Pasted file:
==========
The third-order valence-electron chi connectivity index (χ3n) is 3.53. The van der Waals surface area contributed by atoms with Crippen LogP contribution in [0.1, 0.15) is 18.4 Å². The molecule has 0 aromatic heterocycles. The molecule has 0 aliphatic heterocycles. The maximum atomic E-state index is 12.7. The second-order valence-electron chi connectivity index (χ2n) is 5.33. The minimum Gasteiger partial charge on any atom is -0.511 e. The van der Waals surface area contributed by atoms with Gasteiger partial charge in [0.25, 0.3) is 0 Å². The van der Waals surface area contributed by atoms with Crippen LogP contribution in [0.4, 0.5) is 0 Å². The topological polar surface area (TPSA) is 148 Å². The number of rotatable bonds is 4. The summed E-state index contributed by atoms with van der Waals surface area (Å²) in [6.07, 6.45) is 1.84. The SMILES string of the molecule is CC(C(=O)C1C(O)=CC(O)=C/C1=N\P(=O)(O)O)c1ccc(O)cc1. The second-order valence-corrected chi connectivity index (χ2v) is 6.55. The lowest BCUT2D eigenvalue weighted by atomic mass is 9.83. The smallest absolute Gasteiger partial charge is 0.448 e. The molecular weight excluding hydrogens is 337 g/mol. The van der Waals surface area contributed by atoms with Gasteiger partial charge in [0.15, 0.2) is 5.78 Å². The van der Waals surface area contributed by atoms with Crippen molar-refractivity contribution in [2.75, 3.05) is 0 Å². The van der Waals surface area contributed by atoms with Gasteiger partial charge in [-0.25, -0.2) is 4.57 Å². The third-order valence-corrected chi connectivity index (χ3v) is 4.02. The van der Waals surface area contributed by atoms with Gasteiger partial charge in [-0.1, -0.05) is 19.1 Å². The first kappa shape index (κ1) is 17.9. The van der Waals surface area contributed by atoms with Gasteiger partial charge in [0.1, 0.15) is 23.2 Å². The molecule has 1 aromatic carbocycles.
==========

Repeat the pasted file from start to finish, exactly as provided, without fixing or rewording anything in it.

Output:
The third-order valence-electron chi connectivity index (χ3n) is 3.53. The van der Waals surface area contributed by atoms with Crippen LogP contribution in [0.1, 0.15) is 18.4 Å². The molecule has 0 aromatic heterocycles. The molecule has 0 aliphatic heterocycles. The maximum atomic E-state index is 12.7. The second-order valence-electron chi connectivity index (χ2n) is 5.33. The minimum Gasteiger partial charge on any atom is -0.511 e. The van der Waals surface area contributed by atoms with Gasteiger partial charge in [0.25, 0.3) is 0 Å². The van der Waals surface area contributed by atoms with Crippen LogP contribution in [0.4, 0.5) is 0 Å². The topological polar surface area (TPSA) is 148 Å². The number of rotatable bonds is 4. The summed E-state index contributed by atoms with van der Waals surface area (Å²) in [6.07, 6.45) is 1.84. The SMILES string of the molecule is CC(C(=O)C1C(O)=CC(O)=C/C1=N\P(=O)(O)O)c1ccc(O)cc1. The second-order valence-corrected chi connectivity index (χ2v) is 6.55. The lowest BCUT2D eigenvalue weighted by atomic mass is 9.83. The smallest absolute Gasteiger partial charge is 0.448 e. The molecular weight excluding hydrogens is 337 g/mol. The van der Waals surface area contributed by atoms with Gasteiger partial charge in [0.15, 0.2) is 5.78 Å². The van der Waals surface area contributed by atoms with Crippen molar-refractivity contribution in [2.75, 3.05) is 0 Å². The van der Waals surface area contributed by atoms with Gasteiger partial charge in [-0.25, -0.2) is 4.57 Å². The third-order valence-corrected chi connectivity index (χ3v) is 4.02. The van der Waals surface area contributed by atoms with Gasteiger partial charge in [-0.1, -0.05) is 19.1 Å². The first kappa shape index (κ1) is 17.9. The van der Waals surface area contributed by atoms with Gasteiger partial charge in [0.1, 0.15) is 23.2 Å². The molecule has 1 aromatic carbocycles.